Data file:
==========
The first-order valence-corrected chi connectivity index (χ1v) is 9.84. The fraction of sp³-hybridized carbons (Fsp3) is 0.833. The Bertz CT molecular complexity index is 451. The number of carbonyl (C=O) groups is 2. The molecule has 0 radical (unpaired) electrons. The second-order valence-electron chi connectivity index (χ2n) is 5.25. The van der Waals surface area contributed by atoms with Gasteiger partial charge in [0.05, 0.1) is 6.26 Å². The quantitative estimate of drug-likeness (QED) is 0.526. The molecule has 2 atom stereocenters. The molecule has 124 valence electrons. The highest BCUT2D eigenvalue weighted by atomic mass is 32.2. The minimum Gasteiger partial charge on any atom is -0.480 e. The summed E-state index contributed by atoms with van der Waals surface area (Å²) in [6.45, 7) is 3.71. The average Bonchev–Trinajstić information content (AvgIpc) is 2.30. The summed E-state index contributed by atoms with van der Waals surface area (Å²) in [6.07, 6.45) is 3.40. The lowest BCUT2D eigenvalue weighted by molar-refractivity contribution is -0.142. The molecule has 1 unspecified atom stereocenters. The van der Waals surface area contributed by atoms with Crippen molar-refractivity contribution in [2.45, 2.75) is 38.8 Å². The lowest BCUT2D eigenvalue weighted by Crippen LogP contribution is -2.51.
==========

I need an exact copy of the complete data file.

The first-order valence-corrected chi connectivity index (χ1v) is 9.84. The fraction of sp³-hybridized carbons (Fsp3) is 0.833. The Bertz CT molecular complexity index is 451. The number of carbonyl (C=O) groups is 2. The molecule has 0 radical (unpaired) electrons. The second-order valence-electron chi connectivity index (χ2n) is 5.25. The van der Waals surface area contributed by atoms with Gasteiger partial charge in [0.05, 0.1) is 6.26 Å². The quantitative estimate of drug-likeness (QED) is 0.526. The molecule has 2 atom stereocenters. The molecule has 124 valence electrons. The highest BCUT2D eigenvalue weighted by atomic mass is 32.2. The minimum Gasteiger partial charge on any atom is -0.480 e. The summed E-state index contributed by atoms with van der Waals surface area (Å²) in [6.45, 7) is 3.71. The average Bonchev–Trinajstić information content (AvgIpc) is 2.30. The summed E-state index contributed by atoms with van der Waals surface area (Å²) in [6.07, 6.45) is 3.40. The lowest BCUT2D eigenvalue weighted by molar-refractivity contribution is -0.142. The molecule has 1 unspecified atom stereocenters. The van der Waals surface area contributed by atoms with Crippen molar-refractivity contribution in [2.45, 2.75) is 38.8 Å². The lowest BCUT2D eigenvalue weighted by Crippen LogP contribution is -2.51.